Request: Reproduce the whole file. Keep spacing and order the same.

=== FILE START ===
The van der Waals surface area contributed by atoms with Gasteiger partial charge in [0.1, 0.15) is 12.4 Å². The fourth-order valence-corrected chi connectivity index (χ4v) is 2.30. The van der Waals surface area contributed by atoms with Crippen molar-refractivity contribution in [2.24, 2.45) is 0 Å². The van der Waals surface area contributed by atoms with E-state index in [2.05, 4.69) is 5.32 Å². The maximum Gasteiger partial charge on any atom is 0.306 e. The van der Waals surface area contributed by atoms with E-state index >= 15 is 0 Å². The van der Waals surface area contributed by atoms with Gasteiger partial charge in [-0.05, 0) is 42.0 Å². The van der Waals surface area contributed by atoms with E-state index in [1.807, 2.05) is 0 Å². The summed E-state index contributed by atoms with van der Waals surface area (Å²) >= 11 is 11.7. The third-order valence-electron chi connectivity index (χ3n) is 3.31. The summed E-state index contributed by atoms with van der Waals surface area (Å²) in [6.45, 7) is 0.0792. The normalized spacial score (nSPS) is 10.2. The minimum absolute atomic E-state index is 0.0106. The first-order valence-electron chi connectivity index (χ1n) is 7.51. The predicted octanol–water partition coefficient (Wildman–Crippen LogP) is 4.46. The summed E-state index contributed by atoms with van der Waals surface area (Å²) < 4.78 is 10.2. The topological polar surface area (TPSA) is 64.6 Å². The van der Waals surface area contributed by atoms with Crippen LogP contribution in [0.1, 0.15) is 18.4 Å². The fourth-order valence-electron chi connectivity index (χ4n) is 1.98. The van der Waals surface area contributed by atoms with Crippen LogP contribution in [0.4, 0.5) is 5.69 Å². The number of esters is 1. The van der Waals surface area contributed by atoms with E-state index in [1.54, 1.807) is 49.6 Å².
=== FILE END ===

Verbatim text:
The van der Waals surface area contributed by atoms with Gasteiger partial charge in [0.1, 0.15) is 12.4 Å². The fourth-order valence-corrected chi connectivity index (χ4v) is 2.30. The van der Waals surface area contributed by atoms with Crippen molar-refractivity contribution in [2.24, 2.45) is 0 Å². The van der Waals surface area contributed by atoms with E-state index in [2.05, 4.69) is 5.32 Å². The maximum Gasteiger partial charge on any atom is 0.306 e. The van der Waals surface area contributed by atoms with E-state index >= 15 is 0 Å². The van der Waals surface area contributed by atoms with Gasteiger partial charge in [-0.05, 0) is 42.0 Å². The van der Waals surface area contributed by atoms with E-state index in [1.807, 2.05) is 0 Å². The summed E-state index contributed by atoms with van der Waals surface area (Å²) >= 11 is 11.7. The third-order valence-electron chi connectivity index (χ3n) is 3.31. The summed E-state index contributed by atoms with van der Waals surface area (Å²) in [6.45, 7) is 0.0792. The normalized spacial score (nSPS) is 10.2. The minimum absolute atomic E-state index is 0.0106. The first-order valence-electron chi connectivity index (χ1n) is 7.51. The predicted octanol–water partition coefficient (Wildman–Crippen LogP) is 4.46. The summed E-state index contributed by atoms with van der Waals surface area (Å²) < 4.78 is 10.2. The topological polar surface area (TPSA) is 64.6 Å². The van der Waals surface area contributed by atoms with Crippen LogP contribution in [0.1, 0.15) is 18.4 Å². The fourth-order valence-electron chi connectivity index (χ4n) is 1.98. The van der Waals surface area contributed by atoms with Crippen LogP contribution in [0.4, 0.5) is 5.69 Å². The number of esters is 1. The van der Waals surface area contributed by atoms with E-state index in [1.54, 1.807) is 49.6 Å².